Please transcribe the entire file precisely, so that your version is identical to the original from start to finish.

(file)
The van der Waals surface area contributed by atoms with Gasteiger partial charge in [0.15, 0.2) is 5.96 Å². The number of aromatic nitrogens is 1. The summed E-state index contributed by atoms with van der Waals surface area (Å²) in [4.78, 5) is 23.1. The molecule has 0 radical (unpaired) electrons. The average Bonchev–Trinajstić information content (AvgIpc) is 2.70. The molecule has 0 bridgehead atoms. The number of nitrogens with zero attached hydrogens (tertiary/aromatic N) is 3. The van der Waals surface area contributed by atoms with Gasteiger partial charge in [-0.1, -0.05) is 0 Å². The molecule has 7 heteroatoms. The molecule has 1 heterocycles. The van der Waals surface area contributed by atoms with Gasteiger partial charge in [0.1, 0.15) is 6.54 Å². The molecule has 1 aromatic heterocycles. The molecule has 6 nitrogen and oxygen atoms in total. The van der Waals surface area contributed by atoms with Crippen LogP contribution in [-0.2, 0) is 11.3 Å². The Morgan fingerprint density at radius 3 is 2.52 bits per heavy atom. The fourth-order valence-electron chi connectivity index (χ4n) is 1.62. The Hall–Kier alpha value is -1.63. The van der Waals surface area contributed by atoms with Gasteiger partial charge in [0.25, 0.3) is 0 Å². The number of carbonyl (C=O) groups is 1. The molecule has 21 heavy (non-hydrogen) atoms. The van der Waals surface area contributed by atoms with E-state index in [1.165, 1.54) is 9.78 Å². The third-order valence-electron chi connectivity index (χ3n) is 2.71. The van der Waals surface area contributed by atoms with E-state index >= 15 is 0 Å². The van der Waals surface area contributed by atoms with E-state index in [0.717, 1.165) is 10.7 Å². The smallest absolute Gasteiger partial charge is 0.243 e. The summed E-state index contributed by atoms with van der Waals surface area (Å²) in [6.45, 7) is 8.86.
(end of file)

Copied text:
The van der Waals surface area contributed by atoms with Gasteiger partial charge in [0.15, 0.2) is 5.96 Å². The number of aromatic nitrogens is 1. The summed E-state index contributed by atoms with van der Waals surface area (Å²) in [4.78, 5) is 23.1. The molecule has 0 radical (unpaired) electrons. The average Bonchev–Trinajstić information content (AvgIpc) is 2.70. The molecule has 0 bridgehead atoms. The number of nitrogens with zero attached hydrogens (tertiary/aromatic N) is 3. The van der Waals surface area contributed by atoms with Gasteiger partial charge in [-0.1, -0.05) is 0 Å². The molecule has 7 heteroatoms. The molecule has 1 heterocycles. The van der Waals surface area contributed by atoms with Gasteiger partial charge in [0.1, 0.15) is 6.54 Å². The molecule has 1 aromatic heterocycles. The molecule has 6 nitrogen and oxygen atoms in total. The van der Waals surface area contributed by atoms with Crippen LogP contribution in [-0.2, 0) is 11.3 Å². The Morgan fingerprint density at radius 3 is 2.52 bits per heavy atom. The fourth-order valence-electron chi connectivity index (χ4n) is 1.62. The Hall–Kier alpha value is -1.63. The van der Waals surface area contributed by atoms with Gasteiger partial charge in [0.25, 0.3) is 0 Å². The number of carbonyl (C=O) groups is 1. The molecule has 21 heavy (non-hydrogen) atoms. The van der Waals surface area contributed by atoms with E-state index in [1.165, 1.54) is 9.78 Å². The third-order valence-electron chi connectivity index (χ3n) is 2.71. The van der Waals surface area contributed by atoms with E-state index >= 15 is 0 Å². The van der Waals surface area contributed by atoms with E-state index in [0.717, 1.165) is 10.7 Å². The smallest absolute Gasteiger partial charge is 0.243 e. The summed E-state index contributed by atoms with van der Waals surface area (Å²) in [6.45, 7) is 8.86.